Upper Airway Resistance Syndrome


A sleeping patient of Treasure Valley Oral & Facial Surgery Snoring is often thought of as funny, except to maybe the partner of the person doing the snoring. In some cases, snoring does not have any effect on the person doing it. However, it can progress from just a noise to a harmful condition called sleep apnea. The first step in this transition is called upper airway resistance syndrome. Treasure Valley Oral & Facial Surgery can help.

What is Upper Airway Resistance Syndrome?


Snoring is a sound that is made when air passes over relaxed, soft tissue in the throat, creating a vibrating sound. This same sound can be quite irritating for anyone who has to share a room with the one making it. When you snore, there is a resistance in your upper respiratory system. The larger the resistance, the more effort you need to breathe.

Upper airway resistance syndrome is also called UARS. It is similar to obstructive sleep apnea, or OSA, but also quite different. The soft tissue in the throat relaxes, reducing the size of the airway. This increases the resistance in your upper airway. It occurs when breathing effort crosses over from harmless snoring into something that could potentially become the sleep disorder called sleep apnea.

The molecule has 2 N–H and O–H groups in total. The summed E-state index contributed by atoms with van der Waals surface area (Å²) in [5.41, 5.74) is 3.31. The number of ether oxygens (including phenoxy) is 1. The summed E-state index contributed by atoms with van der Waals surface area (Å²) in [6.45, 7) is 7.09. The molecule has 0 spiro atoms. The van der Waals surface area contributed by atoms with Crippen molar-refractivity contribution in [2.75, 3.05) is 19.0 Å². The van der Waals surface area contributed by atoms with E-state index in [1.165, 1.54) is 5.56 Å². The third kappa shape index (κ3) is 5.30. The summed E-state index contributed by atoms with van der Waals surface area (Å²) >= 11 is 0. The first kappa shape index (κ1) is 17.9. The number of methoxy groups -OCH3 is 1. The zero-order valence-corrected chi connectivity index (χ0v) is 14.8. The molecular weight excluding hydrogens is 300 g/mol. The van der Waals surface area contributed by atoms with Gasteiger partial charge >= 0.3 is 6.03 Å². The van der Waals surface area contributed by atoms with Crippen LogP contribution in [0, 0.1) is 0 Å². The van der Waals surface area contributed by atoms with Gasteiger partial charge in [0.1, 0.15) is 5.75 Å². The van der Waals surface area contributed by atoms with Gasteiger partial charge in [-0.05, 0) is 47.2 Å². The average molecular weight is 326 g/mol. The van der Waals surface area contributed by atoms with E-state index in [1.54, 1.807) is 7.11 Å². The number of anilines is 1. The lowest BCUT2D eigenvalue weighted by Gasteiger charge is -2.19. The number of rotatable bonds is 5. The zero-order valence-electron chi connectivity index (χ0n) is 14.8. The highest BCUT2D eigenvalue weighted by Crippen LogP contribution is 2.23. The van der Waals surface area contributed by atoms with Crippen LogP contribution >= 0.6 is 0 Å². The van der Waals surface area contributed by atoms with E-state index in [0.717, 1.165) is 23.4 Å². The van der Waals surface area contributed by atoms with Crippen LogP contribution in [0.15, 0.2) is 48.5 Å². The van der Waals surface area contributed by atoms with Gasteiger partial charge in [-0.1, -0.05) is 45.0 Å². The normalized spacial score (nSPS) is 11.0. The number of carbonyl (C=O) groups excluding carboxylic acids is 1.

Causes of UARS


The causes of UARS are very similar to those that cause OSA. You may develop UARS because you have a naturally small airway. It can occur if loose, fatty tissues in the throat fall into the airway. It can also occur if the tongue falls back into the airway and partially blocks it. You may develop UARS as a result of getting older or gaining weight. Pregnant women who are in their third trimester may also develop the condition. Not everyone who has UARS snores, but they may have heavy or labored breathing while they sleep.

The Difference Between UARS and OSA


UARS and OSA are similar, but they are not the same thing. Similar to OSA, the brains of those with OSA need to frequently rouse from deeper stages of sleep to breathe. When you are unable to achieve the deeper stages of sleep, your brain cannot perform other important functions. As a result, you may develop chronic fatigue and daytime sleepiness.

One of the biggest differences between UARS and OSA is that the same pauses in breathing and decreases in breathing present in those with OSA are either low or absent in those with UARS. OSA is also related to more long-term health issues, such as hypertension, heart disease, and more. UARS is not. However, if you do not treat UARS, you can develop OSA and these health problems.

How is UARS Treated?


Treating UARS is important for preventing the condition from turning into OSA. Lifestyle changes like changing sleep position, eating right, exercising, and avoiding alcohol may be recommended. A dental appliance may be recommended. This is an oral device that helps to keep your jaw in proper alignment and preventing tissues from blocking your airway. You may also be recommended a C-PAP machine. In some cases, however, surgery may be required to achieve the best possible results.

Treating upper airway resistance syndrome can help to prevent your snoring from turning into sleep apnea. If you suspect that your snoring may be a cause for concern, contact Treasure Valley Oral & Facial Surgery today at (208) 994-6227.

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